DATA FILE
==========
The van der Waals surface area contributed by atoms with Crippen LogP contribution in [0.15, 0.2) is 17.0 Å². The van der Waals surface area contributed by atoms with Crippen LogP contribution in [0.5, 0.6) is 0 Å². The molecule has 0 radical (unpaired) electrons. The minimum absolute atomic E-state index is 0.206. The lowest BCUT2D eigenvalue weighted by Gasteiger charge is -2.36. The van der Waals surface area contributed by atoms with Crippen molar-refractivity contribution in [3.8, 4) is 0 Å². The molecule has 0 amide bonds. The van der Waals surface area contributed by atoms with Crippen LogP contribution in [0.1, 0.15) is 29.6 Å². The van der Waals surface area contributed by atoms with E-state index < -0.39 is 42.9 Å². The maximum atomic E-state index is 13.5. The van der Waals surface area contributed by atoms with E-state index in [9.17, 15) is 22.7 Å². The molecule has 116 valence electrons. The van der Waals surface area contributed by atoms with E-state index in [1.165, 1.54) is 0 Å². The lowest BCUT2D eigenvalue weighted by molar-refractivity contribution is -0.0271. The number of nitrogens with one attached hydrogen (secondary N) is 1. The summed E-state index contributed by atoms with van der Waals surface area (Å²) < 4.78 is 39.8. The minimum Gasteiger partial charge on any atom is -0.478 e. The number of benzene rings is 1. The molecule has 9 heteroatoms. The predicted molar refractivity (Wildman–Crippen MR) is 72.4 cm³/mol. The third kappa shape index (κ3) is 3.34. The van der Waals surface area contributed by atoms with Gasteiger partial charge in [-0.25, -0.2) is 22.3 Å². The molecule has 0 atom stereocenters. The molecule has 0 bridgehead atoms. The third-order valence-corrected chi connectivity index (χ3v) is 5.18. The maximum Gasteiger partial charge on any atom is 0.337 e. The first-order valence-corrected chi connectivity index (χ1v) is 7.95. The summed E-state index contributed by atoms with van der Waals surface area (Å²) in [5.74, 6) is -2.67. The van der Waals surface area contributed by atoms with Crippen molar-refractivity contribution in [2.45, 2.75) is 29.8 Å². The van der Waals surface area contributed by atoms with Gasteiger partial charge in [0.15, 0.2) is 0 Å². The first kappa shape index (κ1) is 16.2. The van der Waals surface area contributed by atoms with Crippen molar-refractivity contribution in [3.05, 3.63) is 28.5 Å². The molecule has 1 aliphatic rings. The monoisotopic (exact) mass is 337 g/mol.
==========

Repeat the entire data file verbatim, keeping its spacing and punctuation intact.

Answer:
The van der Waals surface area contributed by atoms with Crippen LogP contribution in [0.15, 0.2) is 17.0 Å². The van der Waals surface area contributed by atoms with Crippen LogP contribution in [0.5, 0.6) is 0 Å². The molecule has 0 radical (unpaired) electrons. The minimum absolute atomic E-state index is 0.206. The lowest BCUT2D eigenvalue weighted by Gasteiger charge is -2.36. The van der Waals surface area contributed by atoms with Crippen molar-refractivity contribution in [3.8, 4) is 0 Å². The molecule has 0 amide bonds. The van der Waals surface area contributed by atoms with Crippen LogP contribution in [0.1, 0.15) is 29.6 Å². The van der Waals surface area contributed by atoms with E-state index < -0.39 is 42.9 Å². The maximum atomic E-state index is 13.5. The van der Waals surface area contributed by atoms with E-state index in [9.17, 15) is 22.7 Å². The molecule has 116 valence electrons. The van der Waals surface area contributed by atoms with E-state index in [1.165, 1.54) is 0 Å². The lowest BCUT2D eigenvalue weighted by molar-refractivity contribution is -0.0271. The number of nitrogens with one attached hydrogen (secondary N) is 1. The summed E-state index contributed by atoms with van der Waals surface area (Å²) < 4.78 is 39.8. The minimum Gasteiger partial charge on any atom is -0.478 e. The number of benzene rings is 1. The molecule has 9 heteroatoms. The predicted molar refractivity (Wildman–Crippen MR) is 72.4 cm³/mol. The third kappa shape index (κ3) is 3.34. The van der Waals surface area contributed by atoms with Gasteiger partial charge in [-0.25, -0.2) is 22.3 Å². The molecule has 0 atom stereocenters. The molecule has 0 bridgehead atoms. The third-order valence-corrected chi connectivity index (χ3v) is 5.18. The maximum Gasteiger partial charge on any atom is 0.337 e. The first-order valence-corrected chi connectivity index (χ1v) is 7.95. The summed E-state index contributed by atoms with van der Waals surface area (Å²) in [5.74, 6) is -2.67. The van der Waals surface area contributed by atoms with Crippen molar-refractivity contribution in [2.45, 2.75) is 29.8 Å². The van der Waals surface area contributed by atoms with Gasteiger partial charge in [0.15, 0.2) is 0 Å². The first kappa shape index (κ1) is 16.2. The van der Waals surface area contributed by atoms with Crippen molar-refractivity contribution in [3.05, 3.63) is 28.5 Å². The molecule has 1 aliphatic rings. The monoisotopic (exact) mass is 337 g/mol.